This is the eighth post in a series about Boston’s bronze menagerie: animal statues that can be found throughout the city.
He’s called the Indian Hunter but the archer is only one part of this pair of statues outside the Boston Museum of Fine Arts. The second part is the Pronghorn Antelope, the animal that has just been struck by his arrow. The hunter, clad in loincloth and animal skin, has fired and the arrow is lodged behind the antelope’s right shoulder. The antelope rears back, frozen with shock, yet still graceful. The space between them is the unseen flight of the arrow.
The pair of statues in golden bronze stands on the marble courtyard in front of @MFA’s State Street Corporation Fenway Entrance. They were sculpted by Paul H. Manship in 1917 and this cast was made by the Paul King Foundry in 2002.
The original statues were commissioned in 1917 by Herbert L. Pratt of Glen Cove, N.Y. and Mr. Pratt’s estate later bequeathed them to the Mead Art Museum at Amherst College. This cast is one of two made in agreement with Graham Gund on condition that they would be donated to charitable institutions. The MFA’s hunter and antelope are a gift from Ann and Graham Gund.
Smaller versions of this work can be found in museums across America and Mr. Manship originally designed the pair as statuettes to fit on pedestals at either end of the mantelpiece in his New York apartment. An admiring collector commissioned the two in large scale for his garden.
Oddly enough, many photographs of the two small pieces show the antelope facing the hunter. This would have made his shot impossible as he would have been firing diagonally across the antelope with the arrow making a U-turn in mid-air to enter the animal’s right shoulder. One can only surmise that these curators either didn’t notice the arrow in low relief or are unclear on the dynamics of bow hunting.
Boston’s hunter and antelope get the juxtaposition right, which shows that someone at the MFA was paying attention to detail. Also, most descriptions of these statues talk about lines that hark back to Ancient Greece and a flowing style that’s a precursor of Art Nouveau.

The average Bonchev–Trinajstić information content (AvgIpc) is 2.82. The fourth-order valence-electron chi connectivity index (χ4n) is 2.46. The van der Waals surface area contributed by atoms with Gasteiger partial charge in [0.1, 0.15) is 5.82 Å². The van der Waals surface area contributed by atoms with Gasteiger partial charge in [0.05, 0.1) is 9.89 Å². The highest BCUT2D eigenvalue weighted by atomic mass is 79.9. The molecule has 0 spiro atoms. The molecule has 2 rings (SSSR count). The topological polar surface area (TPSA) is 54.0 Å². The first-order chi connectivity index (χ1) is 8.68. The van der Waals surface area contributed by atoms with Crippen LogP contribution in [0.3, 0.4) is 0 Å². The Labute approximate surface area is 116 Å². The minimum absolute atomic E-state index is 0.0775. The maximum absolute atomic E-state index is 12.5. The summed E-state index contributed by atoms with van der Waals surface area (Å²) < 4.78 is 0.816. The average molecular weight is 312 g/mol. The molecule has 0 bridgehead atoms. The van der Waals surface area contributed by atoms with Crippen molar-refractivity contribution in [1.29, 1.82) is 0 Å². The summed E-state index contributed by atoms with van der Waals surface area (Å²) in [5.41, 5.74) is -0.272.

No one who wrote about these statues seems to wonder what I did, though: what tribe does the hunter belong to? Perhaps that’s because we just returned from Arizona and a visit to the Heard Museum of American Indian Art and History. Pronghorn antelopes (antilocapra Americana) are native to the American Southwest so that means he came from one of the tribes indigenous to this area. But there are many.
Mr. Manship liked to “translate” archaic themes into modern styles. The lion skin draped across the hunter’s left leg is a classical image, reminiscent of Assyrian art or Greek statues of Hercules. In a sense, this is Hercules as American Indian. The hunter’s hair style might tell us something about tribe but I suspect that it’s also more classical than accurate. There is a reason for this.
Paul Howard Manship
Paul Howard Manship was born in St. Paul, Minnesota, in 1885, one of seven children. He studied art in Minnesota, Pennsylvania, and New York City and served as an assistant to six sculptors, learning anatomy and modeling. He was inspired by Greek, Roman, Egyptian, and Indian art due to major excavations that were ongoing at this time. But he was also interested in modernism that was moving beyond the classical realism prevalent in his day.
He combined those two elements, ancient and modern, to create what the Smithsonian American Art Museum describes as, “decorative, highly styled, Neoclassical works.” The museum also calls Paul Manship the “country’s foremost exponent of Art Deco.” He had a studio in Gloucester, MA.
Paul Manship is best known for the gilded statue of Prometheus (1933) that decorates the fountain at Rockefeller Plaza in New York City. The Smithsonian American Art Museum, where he once chaired the board, has a gallery dedicated to his works. He died on January 31, 1966.
Directions to the Statues
The Indian Hunter and Pronghorn Antelope decorate the plaza directly outside the MFA’s Fenway Entrance and can be visited at any time. Parking on the street is difficult in this area, particularly when college is in session or the Red Sox are playing at Fenway Park.
Your best bet is the museum’s parking garage on Museum Road. You can also park at the Prudential Center garage and walk over. Or take the T’s Green Line to the Museum of Fine Arts station.